When Things Don’t Go According to Plan
This past fall, a short-term mission team left for the West Bank. Within days of arrival, war broke out in the middle east. Today, we want to share with you Hannah’s story, a member of this mission team, about her experience and how God provides when things don’t go according to plan.
Thursday, October 5th, we left early for the retreat center, “the Farm,” in near Jericho, West Bank. We had planned a two-day retreat for different church groups — we prepared teachings, games, activities, worship, etc. Our theme for the retreat was biblical sisterhood, with the phrase “Sisters are different flowers from the same garden” printed in Arabic on our gifts to the attendees. The 30 women ranged in age from 20s to 60s. On the first day, our team taught about Jesus’ definition of family in the church and sang songs together in Arabic & English, which was beautiful. As we all became more comfortable, communication became easier. We became very close with these women; we shared photos and stories of our families and lives.
Two more groups joined us the next day, bringing our guest total to about 45, including several Muslim background believers who wore hijab. Group leaders led the group in beautiful worship, all in Arabic, which brought us to tears as we used Google Translate to see the lyrics and watched our new friends cry while worshipping. Seeing the women cry out to God in song, seeing hijab women worshipping and praying, all in a beautiful language we didn’t know, was incredibly moving. Our final teachings this day were led by a panel of our women sharing stories of sisterhood in the Bible and their own lives and a lesson on our adoption into God’s family. We made a “family tree” mural with handprints and took a family photo together before the women left to return home.
Our team got to spend the remaining time overnight at the Farm, hearing the vision for the land God was giving piece by piece. They are part way through building a center for discipleship, with dorms for men and women and apartments for couples. We were also walked over to the foundation that was laid for a conference center they want to build, casting the vision for the whole Farm as a safe space for all Palestinian Christians to gather, rest, learn, and build up one another. Please be praying for our partners as they continue to work towards the vision God has given them!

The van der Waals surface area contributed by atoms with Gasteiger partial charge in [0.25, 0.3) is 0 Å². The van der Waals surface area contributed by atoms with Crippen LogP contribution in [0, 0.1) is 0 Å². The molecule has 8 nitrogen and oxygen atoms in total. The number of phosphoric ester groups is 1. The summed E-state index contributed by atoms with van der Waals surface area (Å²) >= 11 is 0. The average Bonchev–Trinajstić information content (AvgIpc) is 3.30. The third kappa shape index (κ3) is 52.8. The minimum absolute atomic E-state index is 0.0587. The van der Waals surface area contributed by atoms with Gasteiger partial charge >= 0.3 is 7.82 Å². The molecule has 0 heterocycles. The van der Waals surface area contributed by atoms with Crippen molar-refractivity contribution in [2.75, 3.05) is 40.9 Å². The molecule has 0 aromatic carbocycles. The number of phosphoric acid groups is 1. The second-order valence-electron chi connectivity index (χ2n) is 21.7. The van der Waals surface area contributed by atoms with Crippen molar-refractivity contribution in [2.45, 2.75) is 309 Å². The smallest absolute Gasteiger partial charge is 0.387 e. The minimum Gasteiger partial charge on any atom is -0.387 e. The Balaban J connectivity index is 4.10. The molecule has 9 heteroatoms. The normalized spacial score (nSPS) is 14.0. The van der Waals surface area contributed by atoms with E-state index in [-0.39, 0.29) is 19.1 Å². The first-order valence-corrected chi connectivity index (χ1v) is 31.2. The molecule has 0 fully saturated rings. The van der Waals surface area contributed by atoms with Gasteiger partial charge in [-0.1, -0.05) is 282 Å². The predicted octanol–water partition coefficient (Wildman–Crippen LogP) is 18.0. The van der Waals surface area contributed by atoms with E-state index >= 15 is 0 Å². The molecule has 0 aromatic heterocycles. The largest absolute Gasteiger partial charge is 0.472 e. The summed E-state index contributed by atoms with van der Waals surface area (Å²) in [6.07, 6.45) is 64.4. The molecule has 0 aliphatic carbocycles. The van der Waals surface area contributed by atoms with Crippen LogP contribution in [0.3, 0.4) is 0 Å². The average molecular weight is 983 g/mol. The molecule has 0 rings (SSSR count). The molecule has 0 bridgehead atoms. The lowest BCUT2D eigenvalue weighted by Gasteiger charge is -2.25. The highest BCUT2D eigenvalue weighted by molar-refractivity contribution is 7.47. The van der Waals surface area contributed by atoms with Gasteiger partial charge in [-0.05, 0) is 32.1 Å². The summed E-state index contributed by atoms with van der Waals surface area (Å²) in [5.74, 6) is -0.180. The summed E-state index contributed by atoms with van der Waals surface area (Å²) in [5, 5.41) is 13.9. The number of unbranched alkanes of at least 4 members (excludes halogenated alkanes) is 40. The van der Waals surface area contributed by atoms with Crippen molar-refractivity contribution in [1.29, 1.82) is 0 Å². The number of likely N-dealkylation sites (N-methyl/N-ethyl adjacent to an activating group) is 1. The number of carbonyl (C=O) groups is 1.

Saturday, October 7th, was the start of the current Hamas-Israel war, with Hamas launching thousands of rockets towards Israel. Not knowing what we would experience in the upcoming days, I felt surrounded by God, cared for, and seen in the metaphorical and physical lowest place on earth. We also got to see and experience a sliver of the hardships and fears of our new Palestinian brothers and sisters, which has changed our hearts forever.
Our plans were abandoned. Our focus for the next several days was to stay safe and get home as quickly as possible. After a couple of days of constant prayer and coordinating, we had flights booked for our whole team — we were able to plan on leaving together and staying together all the way home. A HUGE answer to prayer. Our final plan was to drive to the Israel-Jordan border crossing near Beit She’an, cross the border into Jordan, and take a bus to Amman, Jordan airport. We were constantly amazed by God’s hand protecting and guiding us along the way.
To say we all, individually and collectively, are still processing this experience is an understatement. I knew a mission trip would be taxing for me physically going in, but an escape trip with 48 hours of travel ratcheted my physical, emotional, and mental needs way up. Dealing with a version of “survivors’ guilt” leaving our friends in Bethlehem that Sunday, but even more so getting back to the States and dealing with evangelical and American perceptions of the conflict, while also staying in touch with our Palestinian Christian sisters currently suffering is really hard. We’re confronted by our own biases, privileges, and international distance very acutely now. I’m grateful to have that unique layer of empathy now, but I also feel a level of vapidness in messaging my Palestinian sisters and even sharing our story. The best vocabulary word for this experience is “dissonance.” There was so much good, stressful, fun, and scary that happened. There’s dissonance being home in the States while conflict and death continue, and our new Palestinian sisters share very hard and sad news with us. Another team member phased it as a “tension between grief and gratitude.”
But I can’t dismiss or belittle what God did. I got to sit at the Sea of Galilee and read the Sermon on the Mount. I got to spend two full, uninterrupted days of ministry with Palestinian Christian sisters and got to know them. I saw God’s universal and holy church family in action in another part of the world. And in leaving, watching the green-safe/red-danger zones on a map closing behind us as we traveled from Bethlehem to Netanya, to Bet She’an, and then out of the Middle East was awe-inspiring. God parted the “Red Sea” of danger for us and showed off. Less than 12 hours after we left Netanya, it was attacked. Less than 12 hours after passing through Bet She’an and that Jordan border crossing, there were attacks, closed borders, and tear gas. Temperatures have risen throughout the Middle East since the Tuesday we left. But we came home. God’s work should never be diminished or dismissed; I will not let that happen!
“The light shines in the darkness, and the darkness has not overcome it.” — John 1:5